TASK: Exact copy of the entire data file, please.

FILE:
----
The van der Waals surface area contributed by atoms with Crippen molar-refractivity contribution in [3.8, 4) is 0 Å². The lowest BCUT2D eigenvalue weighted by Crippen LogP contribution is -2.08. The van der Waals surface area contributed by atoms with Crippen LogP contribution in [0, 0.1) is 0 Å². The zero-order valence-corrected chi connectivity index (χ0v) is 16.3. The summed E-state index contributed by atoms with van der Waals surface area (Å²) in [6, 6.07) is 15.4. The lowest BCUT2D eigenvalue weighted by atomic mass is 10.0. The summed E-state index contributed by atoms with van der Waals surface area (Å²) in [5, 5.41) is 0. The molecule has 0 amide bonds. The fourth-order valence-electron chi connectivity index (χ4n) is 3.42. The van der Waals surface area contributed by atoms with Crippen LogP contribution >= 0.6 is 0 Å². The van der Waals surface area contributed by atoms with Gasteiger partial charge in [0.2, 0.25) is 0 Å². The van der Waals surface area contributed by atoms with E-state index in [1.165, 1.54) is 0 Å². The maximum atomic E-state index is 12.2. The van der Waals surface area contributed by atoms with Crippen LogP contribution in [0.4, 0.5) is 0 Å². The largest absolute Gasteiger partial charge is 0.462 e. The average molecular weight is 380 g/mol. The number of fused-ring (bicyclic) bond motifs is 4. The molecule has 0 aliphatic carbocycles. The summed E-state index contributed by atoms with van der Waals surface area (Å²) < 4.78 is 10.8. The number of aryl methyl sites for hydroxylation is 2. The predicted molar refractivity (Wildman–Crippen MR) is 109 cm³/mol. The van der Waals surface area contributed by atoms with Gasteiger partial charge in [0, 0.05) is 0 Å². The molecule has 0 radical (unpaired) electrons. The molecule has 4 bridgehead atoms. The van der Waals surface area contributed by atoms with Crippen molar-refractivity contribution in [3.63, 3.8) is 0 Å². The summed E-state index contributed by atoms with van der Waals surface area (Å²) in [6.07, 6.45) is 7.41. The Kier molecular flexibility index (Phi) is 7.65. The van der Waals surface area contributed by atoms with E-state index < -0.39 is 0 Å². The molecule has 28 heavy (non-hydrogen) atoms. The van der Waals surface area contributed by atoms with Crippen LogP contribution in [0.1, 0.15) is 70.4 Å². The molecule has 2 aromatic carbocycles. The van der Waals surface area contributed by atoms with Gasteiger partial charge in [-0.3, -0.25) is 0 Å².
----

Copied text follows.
The van der Waals surface area contributed by atoms with Crippen molar-refractivity contribution in [3.8, 4) is 0 Å². The lowest BCUT2D eigenvalue weighted by Crippen LogP contribution is -2.08. The van der Waals surface area contributed by atoms with Crippen LogP contribution in [0, 0.1) is 0 Å². The zero-order valence-corrected chi connectivity index (χ0v) is 16.3. The summed E-state index contributed by atoms with van der Waals surface area (Å²) in [6, 6.07) is 15.4. The lowest BCUT2D eigenvalue weighted by atomic mass is 10.0. The summed E-state index contributed by atoms with van der Waals surface area (Å²) in [5, 5.41) is 0. The molecule has 0 amide bonds. The fourth-order valence-electron chi connectivity index (χ4n) is 3.42. The van der Waals surface area contributed by atoms with Crippen LogP contribution >= 0.6 is 0 Å². The van der Waals surface area contributed by atoms with Gasteiger partial charge in [0.2, 0.25) is 0 Å². The van der Waals surface area contributed by atoms with E-state index in [1.165, 1.54) is 0 Å². The maximum atomic E-state index is 12.2. The van der Waals surface area contributed by atoms with Crippen LogP contribution in [0.4, 0.5) is 0 Å². The largest absolute Gasteiger partial charge is 0.462 e. The average molecular weight is 380 g/mol. The number of fused-ring (bicyclic) bond motifs is 4. The molecule has 0 aliphatic carbocycles. The summed E-state index contributed by atoms with van der Waals surface area (Å²) < 4.78 is 10.8. The number of aryl methyl sites for hydroxylation is 2. The predicted molar refractivity (Wildman–Crippen MR) is 109 cm³/mol. The van der Waals surface area contributed by atoms with Gasteiger partial charge in [0, 0.05) is 0 Å². The molecule has 0 radical (unpaired) electrons. The molecule has 4 bridgehead atoms. The van der Waals surface area contributed by atoms with Crippen molar-refractivity contribution in [3.63, 3.8) is 0 Å². The summed E-state index contributed by atoms with van der Waals surface area (Å²) in [6.07, 6.45) is 7.41. The Kier molecular flexibility index (Phi) is 7.65. The van der Waals surface area contributed by atoms with E-state index < -0.39 is 0 Å². The molecule has 28 heavy (non-hydrogen) atoms. The van der Waals surface area contributed by atoms with Crippen LogP contribution in [0.1, 0.15) is 70.4 Å². The molecule has 2 aromatic carbocycles. The van der Waals surface area contributed by atoms with Gasteiger partial charge in [-0.3, -0.25) is 0 Å².